How Colombian Sirena Rowe Went from Lightly Recruited to N.C. State Leader

Sirena Rowe at the 2019 ACC Championships Photo Courtesy: NC State Athletics

How Colombian Sirena Rowe Went from Lightly Recruited to N.C. State Leader

Sirena Rowe strides to the block at the Triangle Athletic Center, not entirely sure of her swimming future.

It’s the 2016 North Carolina High School Athletic Association Class 4A championships. Rowe has just one finals swim, the girls 100 freestyle. She’s surrounded by blue-chip recruits in the meet, the kind of talents that would seem to be, based on their college offers, out of Rowe’s league. The top seed in her final, Jessica Merritt, is bound for Auburn; second seed Laurel Kiselis is headed for Cornell. Erika Brown, Julia Menkhaus, Julia Poole, Kate Moore, Grace Countie – the deck abounds with a bumper crop of Carolina talent bound for power conferences.

acc swim full-4-LB

Sirena Rowe at the 2019 ACC Championships Photo Courtesy: Chris Baird/NC State Athletics

And then there’s Rowe. She fielded two concrete offers for her services and jumped at the first, committing to Marshall. As she readies for the race, one in which she is the fourth seed from prelims but would finish eighth, she’s under no illusion as to the unspoken dividing line between echelons.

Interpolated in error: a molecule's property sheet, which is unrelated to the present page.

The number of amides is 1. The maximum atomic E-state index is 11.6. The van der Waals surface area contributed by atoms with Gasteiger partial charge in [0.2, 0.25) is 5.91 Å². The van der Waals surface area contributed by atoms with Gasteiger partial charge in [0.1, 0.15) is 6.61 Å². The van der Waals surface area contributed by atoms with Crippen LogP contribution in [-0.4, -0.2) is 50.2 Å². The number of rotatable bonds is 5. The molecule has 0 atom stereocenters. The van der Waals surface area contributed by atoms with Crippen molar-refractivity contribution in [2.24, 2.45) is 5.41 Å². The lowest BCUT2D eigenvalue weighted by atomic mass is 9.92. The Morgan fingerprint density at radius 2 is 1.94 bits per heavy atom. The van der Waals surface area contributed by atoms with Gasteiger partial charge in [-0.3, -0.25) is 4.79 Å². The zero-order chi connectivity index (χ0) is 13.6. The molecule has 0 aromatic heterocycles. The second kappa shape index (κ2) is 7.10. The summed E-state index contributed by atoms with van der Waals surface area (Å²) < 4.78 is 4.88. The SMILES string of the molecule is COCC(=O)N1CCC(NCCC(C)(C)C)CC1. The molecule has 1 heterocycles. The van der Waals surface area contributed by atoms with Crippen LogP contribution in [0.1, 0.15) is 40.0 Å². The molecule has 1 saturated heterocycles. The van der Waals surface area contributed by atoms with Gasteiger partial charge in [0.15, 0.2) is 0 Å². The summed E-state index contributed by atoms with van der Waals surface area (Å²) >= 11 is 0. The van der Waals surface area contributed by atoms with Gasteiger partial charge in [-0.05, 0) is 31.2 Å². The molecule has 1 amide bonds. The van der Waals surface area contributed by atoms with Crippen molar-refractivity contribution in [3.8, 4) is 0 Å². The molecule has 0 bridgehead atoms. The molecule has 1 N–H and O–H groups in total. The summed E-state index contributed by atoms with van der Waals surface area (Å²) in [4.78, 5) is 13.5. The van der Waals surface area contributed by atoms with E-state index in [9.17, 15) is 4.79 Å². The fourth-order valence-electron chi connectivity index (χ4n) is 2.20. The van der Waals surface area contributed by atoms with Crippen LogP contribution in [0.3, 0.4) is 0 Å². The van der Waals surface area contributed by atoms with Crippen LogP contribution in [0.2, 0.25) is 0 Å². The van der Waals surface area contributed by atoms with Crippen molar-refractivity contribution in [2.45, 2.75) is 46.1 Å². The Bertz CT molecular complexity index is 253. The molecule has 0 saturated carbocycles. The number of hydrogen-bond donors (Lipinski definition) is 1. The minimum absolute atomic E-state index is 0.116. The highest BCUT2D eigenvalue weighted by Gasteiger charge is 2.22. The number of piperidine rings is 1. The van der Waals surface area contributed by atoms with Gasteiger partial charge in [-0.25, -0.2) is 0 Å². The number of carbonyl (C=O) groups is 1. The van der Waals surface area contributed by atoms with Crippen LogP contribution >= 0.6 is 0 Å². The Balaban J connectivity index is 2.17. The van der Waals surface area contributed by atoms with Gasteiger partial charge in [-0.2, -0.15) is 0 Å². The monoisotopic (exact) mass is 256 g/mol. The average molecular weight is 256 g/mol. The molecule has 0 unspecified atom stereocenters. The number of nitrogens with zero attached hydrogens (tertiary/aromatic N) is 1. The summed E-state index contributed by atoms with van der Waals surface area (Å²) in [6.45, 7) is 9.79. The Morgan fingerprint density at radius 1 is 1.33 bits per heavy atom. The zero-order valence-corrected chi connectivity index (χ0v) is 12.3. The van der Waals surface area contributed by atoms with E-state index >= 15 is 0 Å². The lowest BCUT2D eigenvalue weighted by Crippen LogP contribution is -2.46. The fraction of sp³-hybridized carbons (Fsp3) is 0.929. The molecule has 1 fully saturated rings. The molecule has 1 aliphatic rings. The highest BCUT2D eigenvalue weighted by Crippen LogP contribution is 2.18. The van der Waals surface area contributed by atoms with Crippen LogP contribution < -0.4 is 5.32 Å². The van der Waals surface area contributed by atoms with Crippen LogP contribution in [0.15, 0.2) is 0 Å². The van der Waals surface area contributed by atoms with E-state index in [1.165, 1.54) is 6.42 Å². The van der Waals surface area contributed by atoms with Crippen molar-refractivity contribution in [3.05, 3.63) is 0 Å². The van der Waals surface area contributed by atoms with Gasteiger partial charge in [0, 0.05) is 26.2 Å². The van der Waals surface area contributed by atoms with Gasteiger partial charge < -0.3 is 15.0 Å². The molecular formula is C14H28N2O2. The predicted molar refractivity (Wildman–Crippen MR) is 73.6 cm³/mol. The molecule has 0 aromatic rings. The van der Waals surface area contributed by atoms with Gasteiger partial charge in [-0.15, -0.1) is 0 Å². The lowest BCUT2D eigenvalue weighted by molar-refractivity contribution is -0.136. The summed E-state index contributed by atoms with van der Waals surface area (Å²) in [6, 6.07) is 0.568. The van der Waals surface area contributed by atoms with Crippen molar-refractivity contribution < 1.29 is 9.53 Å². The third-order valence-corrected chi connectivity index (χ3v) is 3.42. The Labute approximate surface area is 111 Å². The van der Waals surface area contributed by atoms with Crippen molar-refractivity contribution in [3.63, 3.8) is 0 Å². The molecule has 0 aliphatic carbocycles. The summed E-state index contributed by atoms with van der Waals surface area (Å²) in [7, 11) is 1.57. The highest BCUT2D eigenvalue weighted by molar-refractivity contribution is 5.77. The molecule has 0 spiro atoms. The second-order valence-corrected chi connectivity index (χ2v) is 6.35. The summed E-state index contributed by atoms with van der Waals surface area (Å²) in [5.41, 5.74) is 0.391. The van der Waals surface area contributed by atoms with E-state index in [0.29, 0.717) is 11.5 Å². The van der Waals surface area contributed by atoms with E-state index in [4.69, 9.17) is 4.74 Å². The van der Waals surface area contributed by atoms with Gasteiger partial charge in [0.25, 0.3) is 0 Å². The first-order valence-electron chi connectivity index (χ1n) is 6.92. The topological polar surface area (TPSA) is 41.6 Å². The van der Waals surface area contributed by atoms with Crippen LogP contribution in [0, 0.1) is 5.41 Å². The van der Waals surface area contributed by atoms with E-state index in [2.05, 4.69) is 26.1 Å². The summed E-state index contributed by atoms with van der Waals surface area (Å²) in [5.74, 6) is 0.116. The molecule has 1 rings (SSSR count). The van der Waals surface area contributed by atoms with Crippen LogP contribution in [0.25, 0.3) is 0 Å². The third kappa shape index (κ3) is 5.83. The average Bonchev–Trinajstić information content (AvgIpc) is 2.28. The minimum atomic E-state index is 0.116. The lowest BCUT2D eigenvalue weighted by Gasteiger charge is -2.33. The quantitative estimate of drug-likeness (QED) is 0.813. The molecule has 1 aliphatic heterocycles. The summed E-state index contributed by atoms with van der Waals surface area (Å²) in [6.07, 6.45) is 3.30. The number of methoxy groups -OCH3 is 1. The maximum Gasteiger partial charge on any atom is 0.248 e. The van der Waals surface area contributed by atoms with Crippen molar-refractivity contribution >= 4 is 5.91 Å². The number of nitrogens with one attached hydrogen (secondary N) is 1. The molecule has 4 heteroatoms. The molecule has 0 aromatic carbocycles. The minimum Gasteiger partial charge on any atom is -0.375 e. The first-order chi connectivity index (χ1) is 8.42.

Fast forward four and a half years, and Rowe gets emotional reflecting on the distance she’s covered. Poole and Moore are now teammates of hers at North Carolina State. Menkhaus and Countie are opponents in the ACC. From the Conference USA Freshman of the Year for the Thundering Herd, Rowe transferred to the Wolfpack, a valuable cog in relays contending for national championships and a leader for one of the nation’s top programs. Thanks to the Colombian heritage on her mother’s side, Rowe has swum at the World Championships and Pan American Games.

It’s the kind of career that the high school senior in Cary had hoped for but didn’t yet dare dream of.

“If you had asked me in high school where I saw myself swimming, I would not say anything close to this,” Rowe told Swimming World last week. “I catch myself realizing that I’ve gotten used to being at NC State and I do reflect on my journey, and it is kind of wild that I’m here. I just feel so grateful for all the support that I’ve had. It’s definitely been a wild ride and nothing that I would’ve predicted on my own.”

‘The most improved swimmer in the NCAA’

Sirena Rowe opts for an aquatic metaphor, which seems appropriate: Even as she’s grown from being a small fish to a big fish, she’s used to doing so in smaller ponds.

It applies to her club upbringing, the Charlotte native swimming at North Mecklenburg Aquatics since age nine, not the region’s presiding club power, SwimMac.

“I get asked all the time, ‘what team did you swim on? Oh, SwimMac I assume?’,” she said. “And that’s not the case. And a lot of people don’t know my team.”


Sirena Rowe Photo Courtesy: NC State